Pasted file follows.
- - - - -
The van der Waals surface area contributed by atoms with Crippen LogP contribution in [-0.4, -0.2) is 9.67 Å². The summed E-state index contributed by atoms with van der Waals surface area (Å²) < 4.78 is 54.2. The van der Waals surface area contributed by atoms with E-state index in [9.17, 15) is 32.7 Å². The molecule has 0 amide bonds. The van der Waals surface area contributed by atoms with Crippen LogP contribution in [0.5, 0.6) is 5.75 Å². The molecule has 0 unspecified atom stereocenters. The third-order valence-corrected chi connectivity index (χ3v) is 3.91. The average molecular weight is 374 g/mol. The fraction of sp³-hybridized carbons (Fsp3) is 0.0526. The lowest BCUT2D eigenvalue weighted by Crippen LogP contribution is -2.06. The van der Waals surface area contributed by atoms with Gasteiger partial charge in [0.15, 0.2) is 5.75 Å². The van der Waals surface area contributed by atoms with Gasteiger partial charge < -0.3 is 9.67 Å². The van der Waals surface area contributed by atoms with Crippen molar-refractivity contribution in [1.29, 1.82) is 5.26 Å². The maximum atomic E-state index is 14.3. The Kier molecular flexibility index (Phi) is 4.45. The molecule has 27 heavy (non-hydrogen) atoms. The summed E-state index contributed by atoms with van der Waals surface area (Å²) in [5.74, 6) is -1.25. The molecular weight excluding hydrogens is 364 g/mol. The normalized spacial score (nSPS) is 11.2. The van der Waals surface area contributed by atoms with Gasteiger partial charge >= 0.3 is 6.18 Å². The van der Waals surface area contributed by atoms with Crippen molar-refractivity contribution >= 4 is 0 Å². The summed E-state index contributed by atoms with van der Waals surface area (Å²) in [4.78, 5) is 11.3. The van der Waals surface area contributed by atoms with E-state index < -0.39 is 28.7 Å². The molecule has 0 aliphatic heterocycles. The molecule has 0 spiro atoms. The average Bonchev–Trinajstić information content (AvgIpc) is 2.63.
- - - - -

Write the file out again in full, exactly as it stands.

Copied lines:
The van der Waals surface area contributed by atoms with Crippen LogP contribution in [-0.4, -0.2) is 9.67 Å². The summed E-state index contributed by atoms with van der Waals surface area (Å²) < 4.78 is 54.2. The van der Waals surface area contributed by atoms with E-state index in [9.17, 15) is 32.7 Å². The molecule has 0 amide bonds. The van der Waals surface area contributed by atoms with Crippen LogP contribution in [0.5, 0.6) is 5.75 Å². The molecule has 0 unspecified atom stereocenters. The third-order valence-corrected chi connectivity index (χ3v) is 3.91. The average molecular weight is 374 g/mol. The fraction of sp³-hybridized carbons (Fsp3) is 0.0526. The lowest BCUT2D eigenvalue weighted by Crippen LogP contribution is -2.06. The van der Waals surface area contributed by atoms with Gasteiger partial charge in [0.15, 0.2) is 5.75 Å². The van der Waals surface area contributed by atoms with Gasteiger partial charge < -0.3 is 9.67 Å². The van der Waals surface area contributed by atoms with Crippen molar-refractivity contribution in [1.29, 1.82) is 5.26 Å². The maximum atomic E-state index is 14.3. The Kier molecular flexibility index (Phi) is 4.45. The molecule has 27 heavy (non-hydrogen) atoms. The summed E-state index contributed by atoms with van der Waals surface area (Å²) in [5.74, 6) is -1.25. The molecular weight excluding hydrogens is 364 g/mol. The normalized spacial score (nSPS) is 11.2. The van der Waals surface area contributed by atoms with Gasteiger partial charge >= 0.3 is 6.18 Å². The van der Waals surface area contributed by atoms with Crippen molar-refractivity contribution >= 4 is 0 Å². The summed E-state index contributed by atoms with van der Waals surface area (Å²) in [4.78, 5) is 11.3. The van der Waals surface area contributed by atoms with E-state index < -0.39 is 28.7 Å². The molecule has 0 aliphatic heterocycles. The molecule has 0 spiro atoms. The average Bonchev–Trinajstić information content (AvgIpc) is 2.63.